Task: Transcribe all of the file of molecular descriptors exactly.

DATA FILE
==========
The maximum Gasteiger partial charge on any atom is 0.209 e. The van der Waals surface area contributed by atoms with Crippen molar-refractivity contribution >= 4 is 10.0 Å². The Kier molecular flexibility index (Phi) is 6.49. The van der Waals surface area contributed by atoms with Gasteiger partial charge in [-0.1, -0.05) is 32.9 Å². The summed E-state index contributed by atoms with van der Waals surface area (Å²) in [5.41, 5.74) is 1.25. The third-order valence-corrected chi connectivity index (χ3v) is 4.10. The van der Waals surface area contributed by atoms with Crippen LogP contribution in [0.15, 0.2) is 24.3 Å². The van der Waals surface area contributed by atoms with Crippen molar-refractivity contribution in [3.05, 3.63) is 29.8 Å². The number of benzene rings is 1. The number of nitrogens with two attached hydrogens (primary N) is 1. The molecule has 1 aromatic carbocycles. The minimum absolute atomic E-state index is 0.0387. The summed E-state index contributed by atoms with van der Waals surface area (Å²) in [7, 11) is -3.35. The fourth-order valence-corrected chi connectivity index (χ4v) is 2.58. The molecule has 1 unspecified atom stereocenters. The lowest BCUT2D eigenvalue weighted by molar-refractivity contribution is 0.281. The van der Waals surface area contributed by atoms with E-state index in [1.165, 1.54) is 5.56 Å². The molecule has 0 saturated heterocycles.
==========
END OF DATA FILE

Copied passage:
The maximum Gasteiger partial charge on any atom is 0.209 e. The van der Waals surface area contributed by atoms with Crippen molar-refractivity contribution >= 4 is 10.0 Å². The Kier molecular flexibility index (Phi) is 6.49. The van der Waals surface area contributed by atoms with Gasteiger partial charge in [-0.1, -0.05) is 32.9 Å². The summed E-state index contributed by atoms with van der Waals surface area (Å²) in [5.41, 5.74) is 1.25. The third-order valence-corrected chi connectivity index (χ3v) is 4.10. The van der Waals surface area contributed by atoms with Crippen LogP contribution in [0.15, 0.2) is 24.3 Å². The van der Waals surface area contributed by atoms with Crippen molar-refractivity contribution in [3.05, 3.63) is 29.8 Å². The number of benzene rings is 1. The number of nitrogens with two attached hydrogens (primary N) is 1. The molecule has 1 aromatic carbocycles. The minimum absolute atomic E-state index is 0.0387. The summed E-state index contributed by atoms with van der Waals surface area (Å²) in [7, 11) is -3.35. The fourth-order valence-corrected chi connectivity index (χ4v) is 2.58. The molecule has 1 unspecified atom stereocenters. The lowest BCUT2D eigenvalue weighted by molar-refractivity contribution is 0.281. The van der Waals surface area contributed by atoms with E-state index in [1.165, 1.54) is 5.56 Å². The molecule has 0 saturated heterocycles.